Robert Glasper’s new jazz infused soul album, ‘Black Radio’, a slight detour from his jazz output (albeit with a strong hip hop influence), is mostly very good. Aside from some well-worn samples of his own work, this is a welcome return for the master musician.
Stand out tracks are a delectable cover of ‘Afro-Blue’, featuring Erykah Badu, and the title track featuring Mos Def (reminiscent of his classic ‘Universal Magnetic’ track). Listening to the album for the past three months, my initial impression was mixed. The bigger sounding aforementioned tracks balanced out some average (dare I say it radio friendly) material (e.g ‘Always Shine’ featuring Lupe Fiasco, ‘Letter to Hermione’ featuring Bilal etc). In actual fact, after many months of play, these tracks are well above average.
Radio friendly yes, but they have in common a laid-back vibe coupled with sensitive playing which gradually seeps into the consciousness. So the album demands time for the listener to be fully rewarded. This is most evident in ‘Consequence of Jealousy’ showcasing MeShell Ndegeocello’s whispered vocals, and Glasper’s floaty playing.
If you’re new to Robert Glasper and with an ear for tougher, beat-led jazz, then you will probably love this. Seasoned Glasper fans will hear samples, interludes and snatches of classic tracks interwoven with new material. For example ‘Gonna Be Alright (FTB)’ is based upon ‘F.T.B’ from the ‘In My Element’ album, a great track no doubt to base a vocal version around (here featuring the excellent singing prowess of Ledisi) but a little well-worn for me. The hook from ‘Butterfly’ from the ‘Double Booked’ is also revisited on ‘Black Radio’ and there are other snatches of Glasper sounds heard before. These familiar refrains from previous tracks don’t quite work for me.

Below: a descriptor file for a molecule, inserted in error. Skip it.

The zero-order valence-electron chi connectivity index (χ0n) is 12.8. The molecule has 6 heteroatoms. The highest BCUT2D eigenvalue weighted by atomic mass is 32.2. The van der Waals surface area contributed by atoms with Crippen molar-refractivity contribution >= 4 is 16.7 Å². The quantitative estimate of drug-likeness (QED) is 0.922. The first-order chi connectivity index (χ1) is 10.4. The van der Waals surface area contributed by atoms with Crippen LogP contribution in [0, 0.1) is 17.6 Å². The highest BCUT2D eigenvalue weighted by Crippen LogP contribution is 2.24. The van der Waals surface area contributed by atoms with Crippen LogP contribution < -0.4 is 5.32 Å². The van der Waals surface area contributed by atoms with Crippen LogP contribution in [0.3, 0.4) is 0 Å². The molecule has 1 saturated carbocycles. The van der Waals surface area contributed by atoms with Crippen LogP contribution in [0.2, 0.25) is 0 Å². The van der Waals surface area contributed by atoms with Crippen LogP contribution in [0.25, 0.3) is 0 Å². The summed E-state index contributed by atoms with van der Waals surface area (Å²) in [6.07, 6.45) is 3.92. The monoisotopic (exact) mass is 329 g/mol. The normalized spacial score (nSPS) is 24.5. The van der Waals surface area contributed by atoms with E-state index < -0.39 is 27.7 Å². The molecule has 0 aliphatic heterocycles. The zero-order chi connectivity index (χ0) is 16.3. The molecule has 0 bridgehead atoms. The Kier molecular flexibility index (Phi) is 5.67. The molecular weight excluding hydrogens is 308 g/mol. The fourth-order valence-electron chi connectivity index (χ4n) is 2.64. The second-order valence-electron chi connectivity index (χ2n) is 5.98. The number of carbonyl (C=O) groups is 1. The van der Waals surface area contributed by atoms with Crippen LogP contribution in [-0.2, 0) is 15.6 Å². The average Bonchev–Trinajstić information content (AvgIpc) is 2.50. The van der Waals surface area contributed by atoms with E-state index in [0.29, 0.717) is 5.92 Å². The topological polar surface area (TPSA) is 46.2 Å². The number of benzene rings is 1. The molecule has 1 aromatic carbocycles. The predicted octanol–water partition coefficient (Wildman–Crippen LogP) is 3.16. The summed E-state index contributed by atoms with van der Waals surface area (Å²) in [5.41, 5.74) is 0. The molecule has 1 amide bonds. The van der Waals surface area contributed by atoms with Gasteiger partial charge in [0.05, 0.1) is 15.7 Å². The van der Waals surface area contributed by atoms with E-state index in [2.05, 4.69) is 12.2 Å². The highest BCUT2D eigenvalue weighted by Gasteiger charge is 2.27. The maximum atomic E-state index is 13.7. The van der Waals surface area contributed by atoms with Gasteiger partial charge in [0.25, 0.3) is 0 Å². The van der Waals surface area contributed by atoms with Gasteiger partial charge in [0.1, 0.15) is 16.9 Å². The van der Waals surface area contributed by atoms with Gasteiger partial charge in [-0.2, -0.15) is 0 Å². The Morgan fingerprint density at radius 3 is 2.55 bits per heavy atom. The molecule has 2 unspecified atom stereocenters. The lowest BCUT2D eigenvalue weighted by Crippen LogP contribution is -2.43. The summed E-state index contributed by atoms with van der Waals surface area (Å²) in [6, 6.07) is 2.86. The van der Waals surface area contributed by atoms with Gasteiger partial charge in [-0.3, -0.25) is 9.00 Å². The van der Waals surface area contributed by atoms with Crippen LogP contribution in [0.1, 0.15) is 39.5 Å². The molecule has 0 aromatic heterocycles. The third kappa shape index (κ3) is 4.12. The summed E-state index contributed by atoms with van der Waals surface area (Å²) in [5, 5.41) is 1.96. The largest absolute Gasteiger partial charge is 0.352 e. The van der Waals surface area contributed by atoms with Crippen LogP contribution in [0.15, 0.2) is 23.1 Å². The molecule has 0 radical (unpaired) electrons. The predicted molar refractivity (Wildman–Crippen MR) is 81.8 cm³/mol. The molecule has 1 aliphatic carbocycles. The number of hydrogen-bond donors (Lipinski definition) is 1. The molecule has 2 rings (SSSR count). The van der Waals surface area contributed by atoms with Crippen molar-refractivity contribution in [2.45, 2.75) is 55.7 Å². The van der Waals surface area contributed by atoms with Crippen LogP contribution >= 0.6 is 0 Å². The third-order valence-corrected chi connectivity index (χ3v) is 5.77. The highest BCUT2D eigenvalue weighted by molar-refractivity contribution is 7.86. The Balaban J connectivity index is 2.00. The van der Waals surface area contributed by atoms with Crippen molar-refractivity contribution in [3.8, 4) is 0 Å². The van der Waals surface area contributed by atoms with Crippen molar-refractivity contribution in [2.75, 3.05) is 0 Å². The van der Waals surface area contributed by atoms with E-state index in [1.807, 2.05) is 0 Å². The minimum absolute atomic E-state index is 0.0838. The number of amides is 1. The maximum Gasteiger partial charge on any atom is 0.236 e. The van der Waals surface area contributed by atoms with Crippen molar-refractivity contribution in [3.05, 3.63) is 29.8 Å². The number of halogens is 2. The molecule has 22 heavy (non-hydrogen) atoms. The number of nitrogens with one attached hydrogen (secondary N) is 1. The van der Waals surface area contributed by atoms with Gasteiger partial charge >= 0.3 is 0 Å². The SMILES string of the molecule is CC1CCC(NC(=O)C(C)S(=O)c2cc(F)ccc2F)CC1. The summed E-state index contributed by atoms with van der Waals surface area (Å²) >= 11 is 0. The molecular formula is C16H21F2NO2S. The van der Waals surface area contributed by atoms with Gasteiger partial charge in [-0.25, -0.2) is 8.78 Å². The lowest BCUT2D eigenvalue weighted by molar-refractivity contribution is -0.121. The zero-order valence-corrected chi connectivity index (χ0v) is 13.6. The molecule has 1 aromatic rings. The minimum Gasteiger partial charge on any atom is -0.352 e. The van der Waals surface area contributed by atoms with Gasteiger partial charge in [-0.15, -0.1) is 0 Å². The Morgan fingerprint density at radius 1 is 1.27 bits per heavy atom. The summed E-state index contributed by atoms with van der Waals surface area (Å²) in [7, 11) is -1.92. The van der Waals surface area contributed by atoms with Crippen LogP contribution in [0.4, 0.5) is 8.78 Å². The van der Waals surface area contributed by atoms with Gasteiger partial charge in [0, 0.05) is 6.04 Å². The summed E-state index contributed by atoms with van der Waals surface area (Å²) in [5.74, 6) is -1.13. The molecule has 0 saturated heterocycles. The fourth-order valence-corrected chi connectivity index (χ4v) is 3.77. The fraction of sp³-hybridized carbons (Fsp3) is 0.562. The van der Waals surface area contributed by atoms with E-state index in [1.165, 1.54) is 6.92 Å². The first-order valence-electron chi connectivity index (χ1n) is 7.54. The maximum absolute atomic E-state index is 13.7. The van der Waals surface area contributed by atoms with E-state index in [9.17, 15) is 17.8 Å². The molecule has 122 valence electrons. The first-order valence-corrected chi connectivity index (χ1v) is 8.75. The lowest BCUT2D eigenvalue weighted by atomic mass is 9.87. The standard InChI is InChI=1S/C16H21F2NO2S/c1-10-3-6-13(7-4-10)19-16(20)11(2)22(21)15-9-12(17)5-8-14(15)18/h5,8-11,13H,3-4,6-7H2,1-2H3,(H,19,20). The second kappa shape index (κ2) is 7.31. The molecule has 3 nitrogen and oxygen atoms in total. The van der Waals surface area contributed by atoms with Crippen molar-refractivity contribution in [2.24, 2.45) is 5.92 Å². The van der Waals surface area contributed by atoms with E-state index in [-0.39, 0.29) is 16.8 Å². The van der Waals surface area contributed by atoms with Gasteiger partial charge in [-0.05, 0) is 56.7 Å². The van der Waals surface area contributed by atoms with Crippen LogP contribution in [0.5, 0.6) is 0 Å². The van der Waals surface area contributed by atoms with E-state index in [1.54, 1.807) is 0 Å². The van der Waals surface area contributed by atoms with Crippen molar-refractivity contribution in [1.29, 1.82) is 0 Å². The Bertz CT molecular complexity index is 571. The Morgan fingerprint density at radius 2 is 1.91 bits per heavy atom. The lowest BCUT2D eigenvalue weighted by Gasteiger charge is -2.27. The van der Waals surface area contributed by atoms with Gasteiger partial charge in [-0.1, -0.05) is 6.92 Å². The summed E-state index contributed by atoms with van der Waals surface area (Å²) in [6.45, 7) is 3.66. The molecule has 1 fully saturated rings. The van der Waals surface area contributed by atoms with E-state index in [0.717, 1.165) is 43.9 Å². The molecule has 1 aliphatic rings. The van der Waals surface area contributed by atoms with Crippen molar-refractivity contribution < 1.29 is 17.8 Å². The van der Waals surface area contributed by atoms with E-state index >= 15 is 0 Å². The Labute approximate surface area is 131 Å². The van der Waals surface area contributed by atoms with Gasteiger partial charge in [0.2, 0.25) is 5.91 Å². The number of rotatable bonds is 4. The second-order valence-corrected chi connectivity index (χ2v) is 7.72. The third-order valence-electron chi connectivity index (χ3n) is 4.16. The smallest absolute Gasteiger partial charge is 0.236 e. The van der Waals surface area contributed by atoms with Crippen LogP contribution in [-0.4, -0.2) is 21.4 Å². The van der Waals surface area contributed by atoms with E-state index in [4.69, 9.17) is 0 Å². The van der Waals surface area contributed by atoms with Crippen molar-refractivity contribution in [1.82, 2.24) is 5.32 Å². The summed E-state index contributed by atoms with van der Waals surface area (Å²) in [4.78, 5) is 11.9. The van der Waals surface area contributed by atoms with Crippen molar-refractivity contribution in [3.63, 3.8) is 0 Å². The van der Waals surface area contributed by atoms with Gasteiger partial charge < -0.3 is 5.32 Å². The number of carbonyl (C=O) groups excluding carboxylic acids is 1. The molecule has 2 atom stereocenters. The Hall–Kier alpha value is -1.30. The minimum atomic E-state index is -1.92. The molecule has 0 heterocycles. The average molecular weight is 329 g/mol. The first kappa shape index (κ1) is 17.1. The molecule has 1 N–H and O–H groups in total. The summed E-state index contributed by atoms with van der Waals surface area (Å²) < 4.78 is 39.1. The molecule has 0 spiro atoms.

‘Why Do We Try’, featuring Stokely Williams, redresses this somewhat, with a melange of random hip hop, disordered jazz beats and a jazz/soul vocal. All new sounds to boot. The album ends with a cover of Nirvana’s ‘Smells Like Teen Spirit’ a live favourite. The track features Casey Benjamin on vocoder, depending on my mood, Benjamin’s vocoder effects are either annoying or infectious. I have heard the Experiment (Robert Glasper’s funk band featuring Benjamin) many times now and his vocals grate. Maybe time will change my mind again.
All in all this is a very good – verging on excellent – album, which bravely sees Glasper move from the jazz terrain to new pastures which works very well.